After a day like Sunday, I’m pretty sure the Paleo Police had a warrant out for my arrest. It was not a good day. In fact, I think I need to complete a Whole30 just to undo the damage done by my terrible food choices. I had a high-carb, low protein breakfast followed by nothing but snacking during the football game. The Broncos won, of course, so that makes me happy. But I felt pretty icky by the time dinner rolled around.
The roast wasn’t thawed and I didn’t plan ahead enough to put it in the crock pot like I normally do. This ended up being a blessing in disguise. I’d never tried making a roast in the oven because in my mind, baking = dry. This couldn’t have been further from the truth. Oven roasting is now my favorite way to make a chuck roast. I was absolutely amazed at how tender it came out. Roasts in the crock pot were always good, but never this good. The downside is you have to stay home to baby-sit it. The upside is, no one can ask you to run out and do anything.
I believe that roasting at a low temperature is the trick. While I’ve obviously never tried it at higher temperatures, it makes sense. I’ve seen recipes that call for baking chicken at 400 degrees and it comes out stringy and dry. I can use the same recipe and reduce the oven temperature to 350 and the chicken turns out great. I have every reason to believe this is the same with a chuck roast. My roast was still a little frozen in the center, too, so that may have caused it to cook more slowly. Only the very edge of the roast (on the least fatty side) was the tiniest bit dry.
Note that the only vegetable I use in this roast is red potatoes. Feel free to mix it up: use sweet potatoes, add carrots, and/or serve it with another steamed or roasted vegetable. I can’t use carrots because of an allergy, but they’re a “traditional” pot roast vegetable. The Whole30 program calls for lots of veggies and limited white potatoes, so to make this a Whole30 compliant meal, be sure to get those veggies!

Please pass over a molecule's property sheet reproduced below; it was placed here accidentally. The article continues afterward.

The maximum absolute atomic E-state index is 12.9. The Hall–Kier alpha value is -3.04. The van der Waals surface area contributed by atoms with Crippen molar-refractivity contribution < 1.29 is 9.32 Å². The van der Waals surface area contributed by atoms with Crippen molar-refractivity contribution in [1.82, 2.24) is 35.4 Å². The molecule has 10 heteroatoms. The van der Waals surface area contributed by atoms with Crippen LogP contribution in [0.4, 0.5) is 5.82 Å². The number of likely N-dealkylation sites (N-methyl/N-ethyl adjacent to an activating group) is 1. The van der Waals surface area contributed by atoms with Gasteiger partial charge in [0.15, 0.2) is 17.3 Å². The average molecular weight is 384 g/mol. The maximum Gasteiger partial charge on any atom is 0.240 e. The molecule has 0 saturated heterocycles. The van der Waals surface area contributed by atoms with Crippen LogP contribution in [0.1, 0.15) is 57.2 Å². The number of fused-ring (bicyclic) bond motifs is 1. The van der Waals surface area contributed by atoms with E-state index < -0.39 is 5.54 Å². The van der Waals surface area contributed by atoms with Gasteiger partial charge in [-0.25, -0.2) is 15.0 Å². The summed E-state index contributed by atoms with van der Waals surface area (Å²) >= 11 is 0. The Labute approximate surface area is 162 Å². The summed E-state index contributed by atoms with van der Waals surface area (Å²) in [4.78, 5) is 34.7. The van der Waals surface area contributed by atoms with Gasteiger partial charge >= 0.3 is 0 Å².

2-3lb chuck roast
Ground black pepper
1⁄4 to 1⁄2 cup beef stock
6-8 red potatoes, cut into large chunks
1 T. olive oil
1 T. arrowroot powder
Preheat oven to 325 degrees. Cut onion in half, then into thick slices. Put onion in the bottom of
a 13x9 baking dish or roasting pan to create a “platform” for the roast to rest on. Rinse roast and pat dry with paper towels. Place roast on plate or cutting board and sprinkle liberally with chili powder, onion powder, paprika, salt and pepper.
Preheat a large skillet over medium high heat and lightly grease. Sear all sides of the roast, then transfer to baking dish on top of onions. Cover loosely with foil (I pretty much just set the foil on top and bent down the corners). Put roast in oven.
After two hours, toss potatoes and olive oil in a large mixing bowl. Remove roast from oven, flip over, and arrange potatoes around the roast. Sprinkle potatoes lightly with salt and chili powder. Replace foil (loosely) and return roast to the oven. Continue to cook 1 to 1 1⁄2 hours longer or until potatoes are tender and roast is cooked through.
Remove roast from oven. Transfer roast to a cutting board, cover tightly with foil and let rest at least 15 minutes. Transfer potatoes to a serving bowl using a slotted spoon and cover tightly to keep warm.
Pour pan drippings into a small saucepan over medium heat and bring to a simmer, whisking occasionally. When drippings are at a full simmer, blend together arrowroot and a small amount of water. Whisk arrowroot into gravy. Remove from heat.
Slice roast against the grain. Serve with potatoes and gravy.